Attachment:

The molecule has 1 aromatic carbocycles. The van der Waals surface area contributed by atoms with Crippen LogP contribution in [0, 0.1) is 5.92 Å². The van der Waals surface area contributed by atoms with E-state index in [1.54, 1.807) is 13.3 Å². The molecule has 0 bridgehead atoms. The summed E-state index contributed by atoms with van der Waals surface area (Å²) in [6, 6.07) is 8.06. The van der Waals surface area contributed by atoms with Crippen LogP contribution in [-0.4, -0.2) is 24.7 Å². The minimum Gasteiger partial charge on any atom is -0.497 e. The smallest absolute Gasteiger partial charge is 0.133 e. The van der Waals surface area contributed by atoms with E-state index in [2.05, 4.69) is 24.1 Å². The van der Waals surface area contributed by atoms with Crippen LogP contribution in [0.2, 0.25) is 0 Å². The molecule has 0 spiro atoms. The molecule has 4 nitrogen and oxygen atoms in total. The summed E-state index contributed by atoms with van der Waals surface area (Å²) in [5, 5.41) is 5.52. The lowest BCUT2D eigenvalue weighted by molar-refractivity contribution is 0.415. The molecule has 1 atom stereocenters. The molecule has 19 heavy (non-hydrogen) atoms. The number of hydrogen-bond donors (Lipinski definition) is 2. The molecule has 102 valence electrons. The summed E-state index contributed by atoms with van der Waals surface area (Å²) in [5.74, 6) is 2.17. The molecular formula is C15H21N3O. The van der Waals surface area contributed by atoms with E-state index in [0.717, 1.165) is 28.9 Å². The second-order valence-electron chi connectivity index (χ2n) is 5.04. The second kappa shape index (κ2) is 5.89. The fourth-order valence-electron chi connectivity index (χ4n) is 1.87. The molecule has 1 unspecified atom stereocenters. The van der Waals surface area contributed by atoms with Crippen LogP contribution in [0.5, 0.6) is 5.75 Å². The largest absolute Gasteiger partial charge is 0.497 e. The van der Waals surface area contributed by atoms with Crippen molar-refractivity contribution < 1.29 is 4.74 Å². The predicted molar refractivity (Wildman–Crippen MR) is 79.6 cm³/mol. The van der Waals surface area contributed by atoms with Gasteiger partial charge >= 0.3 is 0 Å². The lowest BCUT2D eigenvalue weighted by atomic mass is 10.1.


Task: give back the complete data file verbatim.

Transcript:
The molecule has 1 aromatic carbocycles. The van der Waals surface area contributed by atoms with Crippen LogP contribution in [0, 0.1) is 5.92 Å². The van der Waals surface area contributed by atoms with E-state index in [1.54, 1.807) is 13.3 Å². The molecule has 0 bridgehead atoms. The summed E-state index contributed by atoms with van der Waals surface area (Å²) in [6, 6.07) is 8.06. The van der Waals surface area contributed by atoms with Crippen LogP contribution in [-0.4, -0.2) is 24.7 Å². The minimum Gasteiger partial charge on any atom is -0.497 e. The smallest absolute Gasteiger partial charge is 0.133 e. The van der Waals surface area contributed by atoms with E-state index in [2.05, 4.69) is 24.1 Å². The van der Waals surface area contributed by atoms with Crippen LogP contribution in [0.2, 0.25) is 0 Å². The molecule has 0 spiro atoms. The molecule has 4 nitrogen and oxygen atoms in total. The summed E-state index contributed by atoms with van der Waals surface area (Å²) in [5, 5.41) is 5.52. The lowest BCUT2D eigenvalue weighted by molar-refractivity contribution is 0.415. The molecule has 1 atom stereocenters. The molecule has 19 heavy (non-hydrogen) atoms. The number of hydrogen-bond donors (Lipinski definition) is 2. The molecule has 102 valence electrons. The summed E-state index contributed by atoms with van der Waals surface area (Å²) in [5.74, 6) is 2.17. The molecular formula is C15H21N3O. The van der Waals surface area contributed by atoms with E-state index in [0.717, 1.165) is 28.9 Å². The second-order valence-electron chi connectivity index (χ2n) is 5.04. The second kappa shape index (κ2) is 5.89. The fourth-order valence-electron chi connectivity index (χ4n) is 1.87. The molecule has 1 unspecified atom stereocenters. The van der Waals surface area contributed by atoms with Crippen LogP contribution in [0.5, 0.6) is 5.75 Å². The largest absolute Gasteiger partial charge is 0.497 e. The van der Waals surface area contributed by atoms with Crippen molar-refractivity contribution < 1.29 is 4.74 Å². The predicted molar refractivity (Wildman–Crippen MR) is 79.6 cm³/mol. The van der Waals surface area contributed by atoms with Gasteiger partial charge >= 0.3 is 0 Å². The lowest BCUT2D eigenvalue weighted by atomic mass is 10.1.